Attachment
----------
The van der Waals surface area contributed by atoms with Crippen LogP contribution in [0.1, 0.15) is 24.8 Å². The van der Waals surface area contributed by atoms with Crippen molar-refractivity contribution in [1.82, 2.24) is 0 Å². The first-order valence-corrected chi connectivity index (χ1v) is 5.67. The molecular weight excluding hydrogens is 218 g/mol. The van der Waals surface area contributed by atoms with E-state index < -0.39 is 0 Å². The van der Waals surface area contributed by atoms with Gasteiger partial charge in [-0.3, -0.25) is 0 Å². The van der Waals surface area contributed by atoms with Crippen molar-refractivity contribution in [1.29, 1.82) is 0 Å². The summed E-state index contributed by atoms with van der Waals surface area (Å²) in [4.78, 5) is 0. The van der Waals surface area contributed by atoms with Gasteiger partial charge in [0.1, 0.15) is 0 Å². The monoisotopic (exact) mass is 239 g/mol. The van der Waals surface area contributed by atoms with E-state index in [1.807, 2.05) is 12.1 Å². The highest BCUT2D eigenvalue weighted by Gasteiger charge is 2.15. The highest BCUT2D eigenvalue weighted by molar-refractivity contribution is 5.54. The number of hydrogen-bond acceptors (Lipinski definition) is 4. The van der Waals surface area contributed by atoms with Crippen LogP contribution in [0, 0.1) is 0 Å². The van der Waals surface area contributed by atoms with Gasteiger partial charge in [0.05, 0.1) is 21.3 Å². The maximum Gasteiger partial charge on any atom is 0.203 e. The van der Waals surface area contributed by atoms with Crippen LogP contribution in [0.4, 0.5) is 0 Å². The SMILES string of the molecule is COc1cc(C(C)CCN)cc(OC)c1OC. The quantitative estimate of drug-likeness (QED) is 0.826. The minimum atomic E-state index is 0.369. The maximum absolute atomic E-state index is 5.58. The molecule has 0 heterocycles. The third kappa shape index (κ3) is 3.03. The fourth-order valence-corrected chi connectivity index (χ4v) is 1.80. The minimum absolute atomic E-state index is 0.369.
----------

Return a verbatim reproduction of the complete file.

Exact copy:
The van der Waals surface area contributed by atoms with Crippen LogP contribution in [0.1, 0.15) is 24.8 Å². The van der Waals surface area contributed by atoms with Crippen molar-refractivity contribution in [1.82, 2.24) is 0 Å². The first-order valence-corrected chi connectivity index (χ1v) is 5.67. The molecular weight excluding hydrogens is 218 g/mol. The van der Waals surface area contributed by atoms with E-state index < -0.39 is 0 Å². The van der Waals surface area contributed by atoms with Gasteiger partial charge in [-0.3, -0.25) is 0 Å². The van der Waals surface area contributed by atoms with Crippen molar-refractivity contribution in [1.29, 1.82) is 0 Å². The summed E-state index contributed by atoms with van der Waals surface area (Å²) in [4.78, 5) is 0. The van der Waals surface area contributed by atoms with Gasteiger partial charge in [0.1, 0.15) is 0 Å². The monoisotopic (exact) mass is 239 g/mol. The van der Waals surface area contributed by atoms with E-state index in [1.807, 2.05) is 12.1 Å². The highest BCUT2D eigenvalue weighted by Gasteiger charge is 2.15. The highest BCUT2D eigenvalue weighted by molar-refractivity contribution is 5.54. The number of hydrogen-bond acceptors (Lipinski definition) is 4. The van der Waals surface area contributed by atoms with Crippen LogP contribution in [0, 0.1) is 0 Å². The van der Waals surface area contributed by atoms with Gasteiger partial charge in [0.05, 0.1) is 21.3 Å². The maximum Gasteiger partial charge on any atom is 0.203 e. The van der Waals surface area contributed by atoms with Crippen LogP contribution in [0.4, 0.5) is 0 Å². The SMILES string of the molecule is COc1cc(C(C)CCN)cc(OC)c1OC. The quantitative estimate of drug-likeness (QED) is 0.826. The minimum atomic E-state index is 0.369. The maximum absolute atomic E-state index is 5.58. The molecule has 0 heterocycles. The third kappa shape index (κ3) is 3.03. The fourth-order valence-corrected chi connectivity index (χ4v) is 1.80. The minimum absolute atomic E-state index is 0.369.